How to Hit the Forehand Topspin Lob

01
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Starting Backswing

Forehand Topspin Lob: Starting Backswing
(C)2006 Jeff Cooper licensed to About.com, Inc.

If your opponent is at net and a topspin lob clears his reach, it's a winner. Even the quickest players on the pro tours just turn around to see where it will land. In contrast, most flat or slice lobs are worth chasing. So, why would anyone ever choose to hit a flat or slice lob? Probably because to hit a good topspin lob, you must get the racquet tilt and swing path right much more precisely than you need to for any other lob. The payoff is a ball that, once it clears your opponent, drops faster than a flat or slice lob, then kicks toward the back fence. The risk is a ball that either hands your opponent an easy overhead or sails long.

A few points to observe in this photo:

  • Eastern grip (more Western grips would be fine, too)
  • Stepping onto right (back) foot
  • Backswing same so far as for a drive - no clues for opponent yet
02
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Backswing Complete

Forehand Topspin Lob Backswing Complete
(C)2006 Jeff Cooper licensed to About.com, Inc.
  • Racquet fully extended back
  • Weight shifting onto back leg
  • Hitting a drive is still an option
03
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First Body Clue

Forehand Topspin Lob: First Body Signal
(C)2006 Jeff Cooper licensed to About.com, Inc.
  • Dropping racquet to prepare to brush up for topspin
  • An exceptionally astute opponent might see a signal of a topspin lob here: the curve from the back of the right foot, up the back of the leg and torso to the shoulder, resembling a right parenthesis, parallels the shape of the topspin lob swing path to come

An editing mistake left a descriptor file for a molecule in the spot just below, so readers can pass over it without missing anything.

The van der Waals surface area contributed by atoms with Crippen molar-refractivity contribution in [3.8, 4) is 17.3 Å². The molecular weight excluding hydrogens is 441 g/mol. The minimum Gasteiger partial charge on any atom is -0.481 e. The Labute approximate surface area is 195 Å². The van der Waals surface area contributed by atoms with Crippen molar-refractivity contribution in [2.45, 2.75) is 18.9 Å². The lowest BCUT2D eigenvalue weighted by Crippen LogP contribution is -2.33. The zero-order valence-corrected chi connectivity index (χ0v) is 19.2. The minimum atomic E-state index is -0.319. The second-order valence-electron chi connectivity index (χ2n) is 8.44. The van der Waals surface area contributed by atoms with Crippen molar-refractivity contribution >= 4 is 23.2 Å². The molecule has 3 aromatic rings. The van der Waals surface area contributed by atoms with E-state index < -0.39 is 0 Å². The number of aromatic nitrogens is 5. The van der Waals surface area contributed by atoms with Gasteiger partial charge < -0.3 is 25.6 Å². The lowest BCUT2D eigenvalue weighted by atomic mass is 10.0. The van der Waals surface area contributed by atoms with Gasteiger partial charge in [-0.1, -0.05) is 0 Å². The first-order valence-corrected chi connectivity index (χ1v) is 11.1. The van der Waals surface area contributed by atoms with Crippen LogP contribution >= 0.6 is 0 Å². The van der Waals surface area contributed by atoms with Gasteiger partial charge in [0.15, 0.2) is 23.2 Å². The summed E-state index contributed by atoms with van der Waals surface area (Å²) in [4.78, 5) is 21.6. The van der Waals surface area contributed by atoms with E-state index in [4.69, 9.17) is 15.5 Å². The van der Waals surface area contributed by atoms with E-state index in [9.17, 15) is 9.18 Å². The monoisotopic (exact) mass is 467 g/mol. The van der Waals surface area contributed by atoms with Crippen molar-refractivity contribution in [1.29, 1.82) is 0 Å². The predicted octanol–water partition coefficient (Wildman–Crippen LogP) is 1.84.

04
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Racquet at Extreme Low Point

Forehand Topspin Lob: Racquet at Extreme Low Point
(C)2006 Jeff Cooper licensed to About.com, Inc.
  • Racquet drops almost to ground, almost as far below ball as it can get
  • Knees bent to get racquet lower and prepare for upward push of legs
  • Weight shifting back onto front foot
05
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One Frame Before Contact

Forehand Topspin Lob: One Frame Before Contact
(C)2006 Jeff Cooper licensed to About.com, Inc.
  • One video frame (1/30 second) before contact
  • Racquet head slightly dropped
  • Racquet face slightly open
06
of 09

Contact

Forehand Topspin Lob: Contact
(C)2006 Jeff Cooper licensed to About.com, Inc.
  • Long axis of racquet parallel to ground
  • Racquet face slightly open
  • Upper body pulling backward slightly
07
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One Frame After Contact

Forehand Topspin Lob: One Frame After Contact
(C)2006 Jeff Cooper licensed to About.com, Inc.
  • One video frame (1/30 second) after contact
  • Racquet has moved almost straight up - very little forward motion
08
of 09

High Point of Follow-Through

Forehand Topspin Lob: High Point of Follow-Through
(C)2006 Jeff Cooper licensed to About.com, Inc.
  • Racquet continues nearly vertical path
  • Upper body still leaning back slightly
09
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End of Follow-Through

Forehand Topspin Lob: End of Follow-Through
(C)2006 Jeff Cooper licensed to About.com, Inc.
  • End of follow through looks much like a forehand topspin drive
  • Alternative is to finish with racquet over right shoulder - more strain on the arm, but helps some players create heavier topspin